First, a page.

FA_4.png

Now Click on Status to monitor progress of the deployment.

FA_5.png

If the Plug-In deploys successfully you will see the ‘Status’ change to a green tick.

FA_success.png

You are now ready to configure and use the newly installed OEM 13c Plug-In

Oracle Database Automation with Ansible AWX

In the video below I demonstrate how a simple Ansible playbook can be used to automate the cloning of multiple Oracle databases in parallel.

In the demo I use the AWX Web UI to run the playbook, the AWX project is an Open Source community project sponsored by RedHat, it can be considered the ‘bleed-in edge’ of RedHat Ansible Tower.

AWX is designed to be fast moving and is where the development takes place before being hardened and making it’s way into the enterprise ready RedHat supported Ansible Tower solution.

AWX is great from lab work, but for all Production workloads I would strongly recommend that Ansible Tower is considered.

Pure Code Developer Community

Visit the Pure Code Developer Community and click on the ‘Ansible Playbook Examples’ card to be directed to the public GitHub repository, you will find this and other Oracle playbook examples.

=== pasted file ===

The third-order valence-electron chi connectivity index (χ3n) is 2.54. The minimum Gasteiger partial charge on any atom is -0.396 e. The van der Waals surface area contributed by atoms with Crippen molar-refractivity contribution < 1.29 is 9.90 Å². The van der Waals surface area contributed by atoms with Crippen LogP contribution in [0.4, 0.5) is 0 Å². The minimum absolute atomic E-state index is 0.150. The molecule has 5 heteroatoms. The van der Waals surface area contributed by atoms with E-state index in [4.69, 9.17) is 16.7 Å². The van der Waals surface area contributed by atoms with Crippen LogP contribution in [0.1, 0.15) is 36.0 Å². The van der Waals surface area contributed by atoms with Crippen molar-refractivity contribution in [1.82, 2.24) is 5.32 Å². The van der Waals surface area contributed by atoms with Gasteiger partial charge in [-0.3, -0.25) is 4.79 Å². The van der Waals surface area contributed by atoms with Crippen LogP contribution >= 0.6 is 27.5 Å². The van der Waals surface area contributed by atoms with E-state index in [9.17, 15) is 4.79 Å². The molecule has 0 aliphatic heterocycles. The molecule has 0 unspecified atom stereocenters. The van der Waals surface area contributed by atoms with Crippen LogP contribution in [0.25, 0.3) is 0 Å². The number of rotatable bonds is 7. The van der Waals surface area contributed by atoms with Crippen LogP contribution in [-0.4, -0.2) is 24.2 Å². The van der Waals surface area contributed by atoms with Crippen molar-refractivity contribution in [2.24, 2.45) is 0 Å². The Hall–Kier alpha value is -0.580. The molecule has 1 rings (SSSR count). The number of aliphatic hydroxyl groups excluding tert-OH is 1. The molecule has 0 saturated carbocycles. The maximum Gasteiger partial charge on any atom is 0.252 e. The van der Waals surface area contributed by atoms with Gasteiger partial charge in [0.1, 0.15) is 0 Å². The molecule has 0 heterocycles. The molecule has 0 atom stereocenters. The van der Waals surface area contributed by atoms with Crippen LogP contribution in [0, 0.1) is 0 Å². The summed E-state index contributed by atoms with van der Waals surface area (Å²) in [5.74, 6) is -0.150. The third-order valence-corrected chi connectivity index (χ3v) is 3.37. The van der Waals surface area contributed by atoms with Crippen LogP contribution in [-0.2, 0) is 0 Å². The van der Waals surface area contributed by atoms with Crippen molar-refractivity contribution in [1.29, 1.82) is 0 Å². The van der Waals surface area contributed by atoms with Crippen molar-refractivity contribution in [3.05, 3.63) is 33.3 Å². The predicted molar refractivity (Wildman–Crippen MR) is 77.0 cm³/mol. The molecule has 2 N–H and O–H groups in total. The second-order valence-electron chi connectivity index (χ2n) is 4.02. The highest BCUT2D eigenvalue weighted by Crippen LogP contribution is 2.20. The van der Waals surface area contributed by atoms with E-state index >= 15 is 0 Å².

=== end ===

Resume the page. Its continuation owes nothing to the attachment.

Getting started with Ansible and Windows

Background

I spend most of my time working with Linux but occasionally I come across Oracle on Windows, so I thought it’s about time that I tried my hand at using Ansible on Windows.

Ansible on Windows

You can not currently run Ansible on Windows, but you can manage Windows servers from a Linux or Mac Ansible control machine.

Ansible uses ‘SSH’ to manage Linux servers, on Windows Ansible requires ‘winRM’ Windows Remote Manager services. The Ansible docs details prerequisites, which include PowerShell v3 and .Net 4.0 and winRM, the steps to set-up winRM can be found here.